In conclusion, our findings suggest that the incidence of RVO is higher in Japanese than that in other Asians and Caucasians, and that higher blood pressure and CKD are independent risk factors for the development of RVO in the general Japanese population. Therefore, subjects having elevated blood pressure or CKD should be considered a high-risk population of RVO. 
Footnotes
 Disclosure: S. Arakawa, None; M. Yasuda, None; M. Nagata, None; T. Ninomiya, None; Y. Hirakawa, None; Y. Doi, None; Y. Kiyohara, None; T. Ishibashi, None
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Table 1.
 
Characteristics of Study Population with or without Development of RVO: The Hisayama Study, 1998
Table 1.
 
Characteristics of Study Population with or without Development of RVO: The Hisayama Study, 1998
Variable Non-RVO (n = 1328) RVO (n = 41)
Age, y 60.0 ± 10.0 63.0 ± 8.0*
Sex, Male % 37.0 39.0
Hypertension, % 40.7 56.1*
Systolic blood pressure, mm Hg 132.0 ± 21.0 140.0 ± 24.0*
Diastolic blood pressure, mm Hg 78.0 ± 10.0 82.0 ± 12.0**
Diabetes, % 10.7 14.6
Total cholesterol, mM 5.4 ± 0.9 5.3 ± 0.7
Body mass index, kg/m2 23.2 ± 3.2 23.6 ± 3.2
Chronic kidney disease, % 10.2 24.4**
Estimated glomerular filtration rate, mL/min/1.73 m2 77.7 ± 14.9 75.3 ± 17.2
Hematocrit, % 40.2 ± 3.9 40.6 ± 3.8
Smoking habits, % 16.1 22.0
Alcohol intake, % 37.9 31.7
Table 2.
 
Age-Specific 9-Year Cumulative Incidence of RVO by Sex: The Hisayama Study, 1998–2007
Table 2.
 
Age-Specific 9-Year Cumulative Incidence of RVO by Sex: The Hisayama Study, 1998–2007
Group/Age (y) Population at Risk Number of Cases (%) P for Trend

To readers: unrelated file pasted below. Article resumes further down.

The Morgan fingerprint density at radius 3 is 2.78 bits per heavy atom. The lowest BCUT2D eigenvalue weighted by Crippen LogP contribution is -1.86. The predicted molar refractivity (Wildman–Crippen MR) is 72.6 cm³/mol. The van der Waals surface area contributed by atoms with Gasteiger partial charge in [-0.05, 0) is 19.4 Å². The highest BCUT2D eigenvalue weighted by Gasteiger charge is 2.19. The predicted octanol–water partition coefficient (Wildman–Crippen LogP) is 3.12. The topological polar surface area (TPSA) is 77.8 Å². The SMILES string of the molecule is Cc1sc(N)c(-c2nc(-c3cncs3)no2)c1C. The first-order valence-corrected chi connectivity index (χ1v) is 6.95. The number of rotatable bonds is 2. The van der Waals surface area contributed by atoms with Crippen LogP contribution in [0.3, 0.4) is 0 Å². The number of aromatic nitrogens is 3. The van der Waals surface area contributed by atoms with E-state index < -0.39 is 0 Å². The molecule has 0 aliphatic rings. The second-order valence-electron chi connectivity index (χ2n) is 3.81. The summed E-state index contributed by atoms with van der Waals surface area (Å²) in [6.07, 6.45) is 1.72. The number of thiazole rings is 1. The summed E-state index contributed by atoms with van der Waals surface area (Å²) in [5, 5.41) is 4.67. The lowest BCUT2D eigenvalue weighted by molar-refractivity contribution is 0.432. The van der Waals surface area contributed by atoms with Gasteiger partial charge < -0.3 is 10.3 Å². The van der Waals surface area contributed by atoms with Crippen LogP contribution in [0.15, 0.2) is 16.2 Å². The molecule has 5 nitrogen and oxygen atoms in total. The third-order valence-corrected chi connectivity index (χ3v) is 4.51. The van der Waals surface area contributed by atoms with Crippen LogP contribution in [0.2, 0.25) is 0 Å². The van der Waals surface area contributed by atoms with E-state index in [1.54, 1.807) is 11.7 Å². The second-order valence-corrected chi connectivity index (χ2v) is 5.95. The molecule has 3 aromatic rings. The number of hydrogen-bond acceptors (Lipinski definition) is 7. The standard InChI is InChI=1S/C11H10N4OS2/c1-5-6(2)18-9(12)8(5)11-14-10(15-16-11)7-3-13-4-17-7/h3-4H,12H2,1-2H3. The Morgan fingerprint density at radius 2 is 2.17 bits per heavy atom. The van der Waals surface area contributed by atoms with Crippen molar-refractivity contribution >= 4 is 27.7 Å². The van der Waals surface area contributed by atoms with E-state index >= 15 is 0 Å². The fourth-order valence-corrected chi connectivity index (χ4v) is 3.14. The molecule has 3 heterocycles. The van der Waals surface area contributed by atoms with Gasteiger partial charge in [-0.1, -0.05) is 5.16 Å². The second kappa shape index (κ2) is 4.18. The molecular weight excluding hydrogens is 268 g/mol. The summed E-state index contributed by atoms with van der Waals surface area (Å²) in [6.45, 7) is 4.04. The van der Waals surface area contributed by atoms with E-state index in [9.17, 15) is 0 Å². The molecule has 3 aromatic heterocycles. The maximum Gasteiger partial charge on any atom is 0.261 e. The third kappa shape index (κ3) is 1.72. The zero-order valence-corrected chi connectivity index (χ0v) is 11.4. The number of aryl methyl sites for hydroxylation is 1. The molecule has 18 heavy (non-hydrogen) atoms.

Branch RVO Central RVO All RVO
Males
    40–49 73 2 (2.7) 0 (0.0) 2 (2.7)
    50–59 136 4 (2.9) 0 (0.0) 4 (2.9)
    60–69 183 4 (2.2) 2 (1.1) 6 (3.3)
    70+ 116 4 (3.5) 0 (0.0) 4 (3.5) 0.75
Females
    40–49 177 1 (0.6) 0 (0.0) 1 (0.6)
    50–59 253 6 (2.4) 0 (0.0) 6 (2.4)
    60–69 272 10 (3.7) 1 (0.4) 11 (4.0)
    70+ 159 6 (3.8) 1 (0.4) 7 (4.4) 0.01
All
    40–49 250 3 (1.2) 0 (0.0) 3 (1.2)
    50–59 389 10 (2.6) 0 (0.0) 10 (2.6)
    60–69 455 14 (3.1) 3 (0.7) 17 (3.7)
    70+ 275 10 (3.6) 1 (0.4) 11 (4.0) 0.03
Total 1369 37 (2.70) 4 (0.29) 41 (2.99)
Table 3.
 
Age- and Sex-Adjusted and Multivariate-Adjusted Odds Ratio of Risk Factors for RVO: The Hisayama Study, 1998–2007
Table 3.
 
Age- and Sex-Adjusted and Multivariate-Adjusted Odds Ratio of Risk Factors for RVO: The Hisayama Study, 1998–2007
Variable Odds Ratio (95% Confidence Interval)
Age- and Sex-Adjusted P Multivariate Model P
Age, per 1 year 1.03 (0.99–1.06) 0.14
Sex, Males 1.19 (0.62–2.30) 0.60
Hypertension 1.61 (0.83–3.11) 0.16
Systolic blood pressure, per 10 mm Hg 1.15 (0.99–1.32) 0.06
Diastolic blood pressure, per 10 mm Hg 1.55 (1.16–2.05) 0.003 1.51 (1.14–2.01) 0.004
Diabetes 1.28 (0.52–3.12) 0.59
Total cholesterol, per 1 mM 0.90 (0.61–1.31) 0.58
Body mass index, per 1 kg/m2 1.04 (0.94–1.14) 0.45
Chronic kidney disease 2.39 (1.10–5.20) 0.03 2.23 (1.02–4.89) 0.04
Estimated glomerular filtration rate, 1 mL/min/1.73 m2 0.99 (0.97–1.02) 0.60
Hematocrit, per 10% 1.44 (0.52–4.00) 0.48
Smoking habits 1.71 (0.73–4.01) 0.22
Alcohol intake 0.74 (0.34–1.61) 0.44
Table 4.
 
Association of Diastolic Pressure and Chronic Kidney Disease (CKD) with the Development of RVO by Hypertension Status: The Hisayama Study, 1998–2007
Table 4.
 
Association of Diastolic Pressure and Chronic Kidney Disease (CKD) with the Development of RVO by Hypertension Status: The Hisayama Study, 1998–2007
Group Crude Incidence of RVO Age- and Sex-Adjusted Odds Ratio (95% Confidence Interval) P P for Heterogeneity
Population at Risk (n) Cases n (%)
Hypertension(−)
    Diastolic blood pressure, per 10 mm Hg 805 18 (2.2) 1.41 (0.72–2.77) 0.31
Hypertension(+)
    Diastolic blood pressure, per 10 mm Hg 564 23 (4.1) 1.58 (1.03–2.42) 0.034 0.69
Hypertension(−)
    Non-CKD 745 15 (2.0) 1
    CKD 60 3 (5.0) 1.79 (0.48–6.74) 0.38
Hypertension(+)
    Non-CKD 478 16 (3.3) 1
    CKD 86 7 (8.1) 2.86 (1.07–7.63) 0.035 0.99